Monday, November 29, 2010

What are we voting for?

Dutch national symbols
Some blogs ago I discussed that much of what I do is not steered by my conscious I but by my unconscious part, so by my zombie. My conscious I is often not more than an interpreter in my brain that tells me what the zombie has decided and my zombie is the actual steersman. But who steers my zombie? Or is it so that my zombie steers itself by an unconscious process of deliberation and reasoning that in the end decides what “I” want to do, actually not different from the way I would do it, when I would perform the process consciously?
Some distressing light on this question has been shed by experiments concerning political thought and behaviour by a group of Israeli researchers. The normative perspective suggests, they say, “that one’s political agenda should be driven by two factors: one’s ideology and the facts of the matter. These should form the input for an intentional reasoning process, wherein the goal is carefully thought-through political activity.” And indeed, psychological research has substantiated that one’s ideology and current events do influence political behaviour and thought, but in view of recent developments in cognitive psychology it is to be expected that unconscious processes play an important part as well. In order to investigate this the researchers tried to find out in a series of experiments whether subliminal presentation of national symbols influences one’s stance on political opinions and political behaviour. In these experiments the participants were confronted with several political issues. However, just before the presentation of the issues a national flag (which stood for the national symbol) was shown for such a short time that the participants were not aware of it. Both before and after the experiments the participants were asked their opinions on certain political themes. In one experiment the voting intention in coming elections was asked and then after the elections what they had really voted. All experiments showed the same result: On the average the participants had before the experiments more extreme views than after them. Therefore the researchers concluded: “the subliminal presentation of a national flag can bring about significant changes not only in a citizen’s expressed political opinions within an experimental setting but also in their ‘real-life’ overt political behavior”.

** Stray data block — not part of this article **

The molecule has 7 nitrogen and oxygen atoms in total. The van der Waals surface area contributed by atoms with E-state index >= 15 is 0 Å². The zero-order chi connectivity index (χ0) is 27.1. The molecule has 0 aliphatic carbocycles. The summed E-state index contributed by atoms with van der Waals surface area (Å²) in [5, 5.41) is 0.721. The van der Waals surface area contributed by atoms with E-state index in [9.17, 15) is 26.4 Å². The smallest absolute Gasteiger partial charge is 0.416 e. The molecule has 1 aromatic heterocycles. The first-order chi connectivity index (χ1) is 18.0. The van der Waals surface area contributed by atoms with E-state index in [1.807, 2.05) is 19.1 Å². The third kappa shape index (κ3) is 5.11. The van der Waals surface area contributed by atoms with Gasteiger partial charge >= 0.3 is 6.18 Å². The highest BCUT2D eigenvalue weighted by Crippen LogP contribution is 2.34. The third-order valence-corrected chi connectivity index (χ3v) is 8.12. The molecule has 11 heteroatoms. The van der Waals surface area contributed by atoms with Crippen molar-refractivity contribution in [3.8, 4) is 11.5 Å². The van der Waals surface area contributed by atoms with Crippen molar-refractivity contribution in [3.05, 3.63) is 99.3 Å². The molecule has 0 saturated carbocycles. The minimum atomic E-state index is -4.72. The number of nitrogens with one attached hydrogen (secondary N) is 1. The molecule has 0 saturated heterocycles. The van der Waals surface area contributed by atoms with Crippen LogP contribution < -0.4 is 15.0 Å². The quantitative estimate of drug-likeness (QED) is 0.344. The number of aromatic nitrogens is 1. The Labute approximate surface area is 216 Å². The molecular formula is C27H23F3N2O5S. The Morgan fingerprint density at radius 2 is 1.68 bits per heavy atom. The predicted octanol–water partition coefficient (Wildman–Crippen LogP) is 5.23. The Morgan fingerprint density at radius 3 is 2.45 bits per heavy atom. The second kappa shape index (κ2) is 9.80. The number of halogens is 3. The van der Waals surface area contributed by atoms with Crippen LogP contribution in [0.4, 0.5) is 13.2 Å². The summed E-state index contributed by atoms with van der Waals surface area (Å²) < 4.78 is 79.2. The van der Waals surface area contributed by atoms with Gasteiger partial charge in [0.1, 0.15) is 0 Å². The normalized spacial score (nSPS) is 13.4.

What makes this result so interesting for answering my question “who steers my zombie?” but also so worrying is not only that it tells us something about how we form our political opinions and behaviour but also that they can easily be manipulated by others, while we are not aware of it. This is the more worrying, while there is no reason to believe that such manipulation will move us only to the political centre. It is also possible, as the researchers point out, that priming of national symbols can activate extremist ideologies in those who have them already. In other words, what my zombie does for me unconsciously for me can easily be manipulated by not all too honest politicians. Then it may happen that we vote no longer for what we think right, for what we stand for, but simply for our national flag, rightly or wrongly.
Source http://www.pnas.org/content/104/50/19757.full . The quotations are also from this article.

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